What makes your heart beat?

An average adult heart is a little bigger than a clenched fist, weighs about 11 ounces (roughly the same weight as one large turnip) and despite what we see on greeting cards, looks more like an upside-down pear than a Valentine. According to the American Heart Association the heart beats an average of 100,000 times a day -- anywhere from 60 to 100 beats a minute -- which adds up to more than 2.5 billion beats by the time we turn 70-years-old.

What makes the heart beat? Electricity. But before we can understand what electricity is doing in the body, we first need to understand the parts of the heart and how they work together.


The heart has four chambers, two upper and two lower. The upper chambers are called the right and left atria, and the two lower are the right and left ventricles. A valve connects each atrium with its corresponding ventricle. The tricuspid valve connects the right atrium and ventricle, and the mitral valve connects the left atrium and ventricle. Two additional valves complete the set: the pulmonic valve connects the right ventricle with the pulmonary artery and the aortic valve connects the left ventricle with the aorta. These four valves function like gates, allowing blood to flow in one direction with each heartbeat -- about 2,000 gallons of blood every day.

So what's the power source to keep this system running - and your heart beating?

The heart beats because of a small electrical current generated by the the cardiac conduction system. The cardiac conduction system is a group of muscle cells in the walls of the heart. It's comprised of five major components:

  • The sinoatrial node (SA node): Known as the heart's "pacemaker", this node fires at regular intervals, causing the heart to beat.
  • The atrioventricular node (AV node): the electrical "relay station" between the upper and lower heart chambers.
  • The bundle of His (also known as the atrioventricular bundle): muscle fibers that conduct the electrical impulses that regulate heartbeat.
  • Bundle branches: Connected to the bundle of His, these lead to the lower ventricals.
  • Purkinje fibers: Embedded in the subendothelial tissue, these fibers conduct impulses through the heart.

When all these components work together as they should, you have a healthy heart with a beat rhythm of about 60 to 70 beats per minute, or higher, depending on your age and other factors.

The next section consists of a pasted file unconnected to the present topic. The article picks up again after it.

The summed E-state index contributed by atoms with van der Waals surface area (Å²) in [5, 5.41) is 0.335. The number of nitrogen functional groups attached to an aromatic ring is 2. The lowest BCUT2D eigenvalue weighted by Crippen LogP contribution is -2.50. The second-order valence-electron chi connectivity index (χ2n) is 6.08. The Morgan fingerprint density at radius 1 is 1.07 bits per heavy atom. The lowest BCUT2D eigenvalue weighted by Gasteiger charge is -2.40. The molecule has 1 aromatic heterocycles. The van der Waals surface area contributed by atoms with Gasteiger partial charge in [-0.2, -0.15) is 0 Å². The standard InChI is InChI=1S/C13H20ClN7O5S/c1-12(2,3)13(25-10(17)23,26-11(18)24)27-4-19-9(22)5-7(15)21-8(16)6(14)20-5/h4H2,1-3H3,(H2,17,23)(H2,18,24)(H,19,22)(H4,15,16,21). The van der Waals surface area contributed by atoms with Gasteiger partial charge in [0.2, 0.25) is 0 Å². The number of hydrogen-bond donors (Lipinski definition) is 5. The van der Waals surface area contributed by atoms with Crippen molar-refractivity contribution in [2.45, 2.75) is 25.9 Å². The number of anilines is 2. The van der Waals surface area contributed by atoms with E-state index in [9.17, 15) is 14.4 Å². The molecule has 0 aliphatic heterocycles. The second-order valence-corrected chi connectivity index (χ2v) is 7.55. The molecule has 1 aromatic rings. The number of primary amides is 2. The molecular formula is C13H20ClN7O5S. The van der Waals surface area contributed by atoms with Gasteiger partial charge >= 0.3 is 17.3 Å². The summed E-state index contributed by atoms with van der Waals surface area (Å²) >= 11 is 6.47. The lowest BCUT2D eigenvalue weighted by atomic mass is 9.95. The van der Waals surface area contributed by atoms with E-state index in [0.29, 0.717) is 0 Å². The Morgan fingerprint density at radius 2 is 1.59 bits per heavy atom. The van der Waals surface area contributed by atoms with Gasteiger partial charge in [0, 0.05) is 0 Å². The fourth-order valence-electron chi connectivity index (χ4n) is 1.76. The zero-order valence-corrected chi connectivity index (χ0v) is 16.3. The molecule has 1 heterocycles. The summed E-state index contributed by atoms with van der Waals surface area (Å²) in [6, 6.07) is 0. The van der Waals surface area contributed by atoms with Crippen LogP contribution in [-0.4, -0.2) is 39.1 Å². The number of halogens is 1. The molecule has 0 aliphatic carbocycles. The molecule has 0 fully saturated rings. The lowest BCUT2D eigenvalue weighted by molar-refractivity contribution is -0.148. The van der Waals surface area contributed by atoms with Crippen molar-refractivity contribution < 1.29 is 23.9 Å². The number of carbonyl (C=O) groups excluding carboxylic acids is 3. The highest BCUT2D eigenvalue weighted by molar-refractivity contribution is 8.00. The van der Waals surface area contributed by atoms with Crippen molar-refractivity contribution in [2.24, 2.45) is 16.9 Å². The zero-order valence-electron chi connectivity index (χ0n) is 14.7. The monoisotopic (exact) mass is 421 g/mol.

"Pacemaker" Cells and the SA Node

Special cells often referred to as "pacemaker" cells produce electricity in the body by rapidly changing their electrical charge from positive to negative and back again. When the heart muscle is relaxed the cells are electrically polarized, meaning the inside of each cell has a negative electrical charge. The environment outside the cells is positive. Cells depolarize as some of their negative atoms are allowed through the cell membrane, and it's this depolarization that causes electricity in the heart. Once one cell depolarizes it sparks a chain reaction and electricity flows from cell to cell. When cells return to normal it's called repolarization, and the process is repeated with every heartbeat.

The SA node is regulated by the autonomic nervous system, which controls all of the automatic functions of the body including heartbeat, breathing and digestion. The sympathetic nervous system and the parasympathetic nervous system are part of the autonomic nervous system and work together to control how fast the pacemaker cells spontaneously depolarize and increase and decrease the rate the SA node sends out electrical signals.


"The sympathetic nervous system is responsible for increasing the heart beat during exercise, while the parasympathetic nervous system lowers the pulse during periods of rest," explains Marshal Fox, M.D., electrophysiology cardiologist at Baystate Health in Massachusetts.

When the SA node fires off an electrical impulse the pulse of electricity first travels through the top chambers of the heart and continues through the AV node where it's slowed down. By slowing down the electrical signal the AV node allows time for the upper chambers of the heart to contract first, before the ventricles. Once through the AV node's gate the pulse continues to move through the bundle branches and Purkinje fibers and then finally ends in the ventricles, which contract and pump blood through the body.

"People may have different intrinsic resting pulse rates and the reason for this is due to the balance between the sympathetic and parasympathetic nervous systems," explains Fox. "Athletes, for instance, develop higher parasympathetic tone with continued training and therefore while at rest will have a lower pulse than their counterpart couch potatoes."

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